People are often surprised to find out that in addition to my freelancing career, I work part-time as an office administrator at a local family practice. It isn’t easy trying to balance a regular job between freelancing clients but I have to admit that one of the ways that I’ve achieved this is through Timothy Ferris’ technique that I like to call “schedule-scrunching”, as outlined in his bestselling book The Four-Hour Work Week.
Scrunching your schedule isn’t necessarily about sacrificing certain key elements of your workflow- for instance; it would be impossible for someone in a service-based business like my own to cut down on time spent with clients. Instead, making extra time during your work week depends on 1) figuring out which tasks can be streamlined or delegated; and 2) maximizing your schedule for efficiency by grouping together tasks.
Ferris sounds like he leads a pretty wild lifestyle- he dances competitively and travels the world- and he claims that his methodology presented in The Four Hour Work Week has allowed him the time and flexibility to pursue his passions. I’m a little skeptical about the feasibility of running a business using only a weekly four-hour marathon work session, but it’s definitely an attractive idea.
When applying this to my own schedule, I tried to make the most of the days when I work half-day shifts by scheduling client meetings or other appointments during the portion of the day I’m free. It means that for a few days every week I’m working my butt off but the payoff of building a couple of flex days into my schedule has allowed me the freedom to take on new clients, keep on top of housework, and develop personal projects.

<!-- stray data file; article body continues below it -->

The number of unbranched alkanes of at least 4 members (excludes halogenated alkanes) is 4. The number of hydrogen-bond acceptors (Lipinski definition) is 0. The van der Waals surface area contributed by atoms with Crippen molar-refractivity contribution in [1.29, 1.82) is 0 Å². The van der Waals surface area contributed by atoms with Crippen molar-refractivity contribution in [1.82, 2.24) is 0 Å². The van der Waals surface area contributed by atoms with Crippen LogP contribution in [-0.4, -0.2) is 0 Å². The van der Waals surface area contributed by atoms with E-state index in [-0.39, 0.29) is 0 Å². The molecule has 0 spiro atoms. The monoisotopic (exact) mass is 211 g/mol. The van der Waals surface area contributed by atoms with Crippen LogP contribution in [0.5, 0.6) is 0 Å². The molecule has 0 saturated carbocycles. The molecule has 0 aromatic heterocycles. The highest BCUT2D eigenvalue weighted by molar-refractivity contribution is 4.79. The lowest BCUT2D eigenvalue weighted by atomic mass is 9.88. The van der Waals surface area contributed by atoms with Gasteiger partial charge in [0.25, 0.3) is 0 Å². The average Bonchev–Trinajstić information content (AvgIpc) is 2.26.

For those of you who haven’t totally bought into the hype, there’s still lots of interesting tidbits on how to automate your business, on which tasks to delegate and how, and the most interesting of all (to the budget-obsessed like me), Ferris offers lots of different suggestions on how to cultivate the lifestyle that best suits you for as cheaply as possible. He covers everything from cutting down on business costs to finding cheap airfare so you can too make that dance competition on another continent.
As for me? I’m taking Timothy Ferris’ suggestions to heart, but I’m sticking to armchair travel for now.
I love to read and I’ve made a promise to myself that every month I’ll read one non-fiction book that relates to my own self-improvement. I wasn’t paid or perked to promote any of these titles, although I do receive a small commission each time you buy a book through my Amazon store. Have a favorite that you’re dying to share? Send suggestions by commenting below. For more reading inspiration check out my Goodreads profile, or click here to read more about what’s on my bookshelves.